MV Council Looks at Longterm Fiscal Future
by Martinique Davis
Sep 22, 2011 | 626 views | 0 0 comments | 6 6 recommendations | email to a friend | print
MOUNTAIN VILLAGE – Mountain Village Town Council took a look at its proposed 2012 budget last week, and although the financial outlook for the coming year wasn’t labeled dismal, councilmembers admitted that some difficult discussions lie ahead as the town looks at its longer-term fiscal future.

“The bottom line is, it’s tough. We’re going to have to rethink some fundamental things,” Mountain Village Mayor Bob Delves said of the budget discussion that took place at the Town Council’s Sept. 15 meeting.

At the meeting, Finance Director Kevin Swain presented the proposed budget for 2012, which he called “workable.”

“The budget we have for 2012 is something we think is doable, and council should consider allowing us to move ahead with the direction we’re taking,” he told council, adding, “Looking at 2013 and beyond… we’re going to have some issues.”

Swain presented a budget that estimated $24.5 million in total revenues, the biggest revenue drivers being property taxes and TMVOA’s contribution for operation of the Gondola. Combined, those two facets comprise nearly half of the Town’s revenue source for the 2012 budget.

Delves pointed out that Mountain Village is unique as a municipality in its dependence on property taxes and funding from its homeowners’ association (whose largest revenue stream is its real estate transfer assessment) as such major sources of revenue. “Our incredible dependence on property in our budget is telling,” he said, going on to suggest that the council should begin to consider some “fundamental restructuring” as it looks beyond the proposed 2012 budget.

The 2012 budget included more than $500,000 to continue its popular Dial-a-Ride service, which is also funded partly by TMVOA. Delves asked the council to consider looking at the feasibility of continuing to fund this service after 2012, considering the town’s grim prospects of increasing its revenues from property taxes significantly in the coming years.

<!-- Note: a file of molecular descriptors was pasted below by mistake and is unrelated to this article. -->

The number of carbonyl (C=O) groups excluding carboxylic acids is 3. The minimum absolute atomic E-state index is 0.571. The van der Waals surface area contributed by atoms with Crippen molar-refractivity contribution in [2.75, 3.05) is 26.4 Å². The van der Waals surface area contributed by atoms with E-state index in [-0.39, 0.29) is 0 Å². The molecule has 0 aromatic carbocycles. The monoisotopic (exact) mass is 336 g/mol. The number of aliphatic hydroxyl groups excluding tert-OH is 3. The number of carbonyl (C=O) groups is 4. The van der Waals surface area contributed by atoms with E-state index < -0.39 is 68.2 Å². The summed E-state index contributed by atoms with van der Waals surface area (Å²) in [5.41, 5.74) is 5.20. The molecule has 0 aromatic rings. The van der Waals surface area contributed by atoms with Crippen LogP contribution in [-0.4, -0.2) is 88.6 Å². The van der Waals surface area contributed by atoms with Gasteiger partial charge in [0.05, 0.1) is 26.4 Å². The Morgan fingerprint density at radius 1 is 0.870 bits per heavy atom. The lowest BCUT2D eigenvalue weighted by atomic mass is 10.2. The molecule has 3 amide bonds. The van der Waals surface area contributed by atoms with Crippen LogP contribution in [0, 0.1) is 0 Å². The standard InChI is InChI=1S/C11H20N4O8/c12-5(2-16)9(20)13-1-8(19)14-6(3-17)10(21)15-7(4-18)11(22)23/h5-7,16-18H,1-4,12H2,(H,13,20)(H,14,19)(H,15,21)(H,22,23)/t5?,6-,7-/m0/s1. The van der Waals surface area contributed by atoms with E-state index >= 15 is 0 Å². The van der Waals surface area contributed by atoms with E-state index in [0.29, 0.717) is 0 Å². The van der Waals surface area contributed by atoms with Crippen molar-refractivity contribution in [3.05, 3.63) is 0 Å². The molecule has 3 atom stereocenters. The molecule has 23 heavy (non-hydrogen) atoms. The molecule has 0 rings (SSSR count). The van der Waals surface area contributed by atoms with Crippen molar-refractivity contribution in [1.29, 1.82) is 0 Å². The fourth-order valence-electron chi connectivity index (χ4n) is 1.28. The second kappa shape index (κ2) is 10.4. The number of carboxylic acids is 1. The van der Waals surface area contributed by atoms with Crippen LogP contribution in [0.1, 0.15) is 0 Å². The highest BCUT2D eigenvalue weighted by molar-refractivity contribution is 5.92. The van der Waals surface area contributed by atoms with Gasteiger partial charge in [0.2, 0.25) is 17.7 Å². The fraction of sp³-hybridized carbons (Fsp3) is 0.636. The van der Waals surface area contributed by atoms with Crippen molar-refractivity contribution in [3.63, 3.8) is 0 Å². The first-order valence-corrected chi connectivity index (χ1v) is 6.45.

“What we’ve done for the last four years is to press pause and wait for the old normal to return,” he said, referring to Mountain Village government’s budget strategy. “We’re four years into this thing, and we need to stop waiting for it to come back.”

Delves teed up a few potential sources of savings or revenue that he believed needed to be discussed by Council in the coming months, understanding that fundamental changes to the proposed 2012 budget are highly unlikely. Scrutinizing the Dial-a-Ride program was what he called the most “dramatic” of his suggestions, but he also proposed revisiting the town’s reserve fund policy, which he called “higher than municipal standards” at its 35 percent target.

He gave the example of the town’s water and sewer department, which is a perennial source of revenue for the town. He explained that those surpluses have been saved and earmarked for potential upgrades to the water and sewer system in the future. “But we need to consider what we’re building our reserves for – well, we’re building reserves for a rainy day, and it’s raining.”

He floated the idea of using surpluses from water and sewer to fund projects requested by the town’s road and bridge department as one possible topic for future budget discussions.

While council agreed that the Delves’ proposed discussions will be important to tackle in coming budget meetings and work sessions, the group will continue to work through the proposed 2012 budget assuming few changes will be made before its slated adoption by the beginning of the new year.
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